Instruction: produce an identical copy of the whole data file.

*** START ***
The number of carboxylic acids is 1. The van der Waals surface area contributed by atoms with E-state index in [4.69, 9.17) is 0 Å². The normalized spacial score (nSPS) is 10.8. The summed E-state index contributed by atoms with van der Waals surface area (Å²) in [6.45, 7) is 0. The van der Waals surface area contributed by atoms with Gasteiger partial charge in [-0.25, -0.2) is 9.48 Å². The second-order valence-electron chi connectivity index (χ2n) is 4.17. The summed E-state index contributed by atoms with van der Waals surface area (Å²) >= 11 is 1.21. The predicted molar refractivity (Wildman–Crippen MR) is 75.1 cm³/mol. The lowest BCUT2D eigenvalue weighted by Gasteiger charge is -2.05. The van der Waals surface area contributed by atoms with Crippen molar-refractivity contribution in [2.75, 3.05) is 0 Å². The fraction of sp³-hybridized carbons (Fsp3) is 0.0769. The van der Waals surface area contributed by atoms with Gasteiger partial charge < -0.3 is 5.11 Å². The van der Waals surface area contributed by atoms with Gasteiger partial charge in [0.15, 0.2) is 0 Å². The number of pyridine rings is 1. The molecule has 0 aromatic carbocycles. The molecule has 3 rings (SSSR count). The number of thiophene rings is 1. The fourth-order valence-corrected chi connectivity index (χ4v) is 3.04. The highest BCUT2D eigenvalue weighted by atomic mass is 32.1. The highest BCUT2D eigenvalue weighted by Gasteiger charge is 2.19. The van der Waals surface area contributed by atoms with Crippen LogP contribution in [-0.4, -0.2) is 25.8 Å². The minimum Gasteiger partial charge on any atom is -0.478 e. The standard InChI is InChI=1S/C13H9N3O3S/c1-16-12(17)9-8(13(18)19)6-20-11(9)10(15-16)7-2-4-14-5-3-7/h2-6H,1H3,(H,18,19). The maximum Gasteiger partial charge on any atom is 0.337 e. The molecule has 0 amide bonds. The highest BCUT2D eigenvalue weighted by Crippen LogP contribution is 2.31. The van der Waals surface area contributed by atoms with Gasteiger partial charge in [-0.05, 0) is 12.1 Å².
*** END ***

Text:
The number of carboxylic acids is 1. The van der Waals surface area contributed by atoms with E-state index in [4.69, 9.17) is 0 Å². The normalized spacial score (nSPS) is 10.8. The summed E-state index contributed by atoms with van der Waals surface area (Å²) in [6.45, 7) is 0. The van der Waals surface area contributed by atoms with Gasteiger partial charge in [-0.25, -0.2) is 9.48 Å². The second-order valence-electron chi connectivity index (χ2n) is 4.17. The summed E-state index contributed by atoms with van der Waals surface area (Å²) >= 11 is 1.21. The predicted molar refractivity (Wildman–Crippen MR) is 75.1 cm³/mol. The lowest BCUT2D eigenvalue weighted by Gasteiger charge is -2.05. The van der Waals surface area contributed by atoms with Crippen molar-refractivity contribution in [2.75, 3.05) is 0 Å². The fraction of sp³-hybridized carbons (Fsp3) is 0.0769. The van der Waals surface area contributed by atoms with Gasteiger partial charge < -0.3 is 5.11 Å². The van der Waals surface area contributed by atoms with Gasteiger partial charge in [0.15, 0.2) is 0 Å². The number of pyridine rings is 1. The molecule has 0 aromatic carbocycles. The molecule has 3 rings (SSSR count). The number of thiophene rings is 1. The fourth-order valence-corrected chi connectivity index (χ4v) is 3.04. The highest BCUT2D eigenvalue weighted by atomic mass is 32.1. The highest BCUT2D eigenvalue weighted by Gasteiger charge is 2.19. The van der Waals surface area contributed by atoms with Crippen LogP contribution in [-0.4, -0.2) is 25.8 Å². The minimum Gasteiger partial charge on any atom is -0.478 e. The standard InChI is InChI=1S/C13H9N3O3S/c1-16-12(17)9-8(13(18)19)6-20-11(9)10(15-16)7-2-4-14-5-3-7/h2-6H,1H3,(H,18,19). The maximum Gasteiger partial charge on any atom is 0.337 e. The molecule has 0 amide bonds. The highest BCUT2D eigenvalue weighted by Crippen LogP contribution is 2.31. The van der Waals surface area contributed by atoms with Gasteiger partial charge in [-0.05, 0) is 12.1 Å².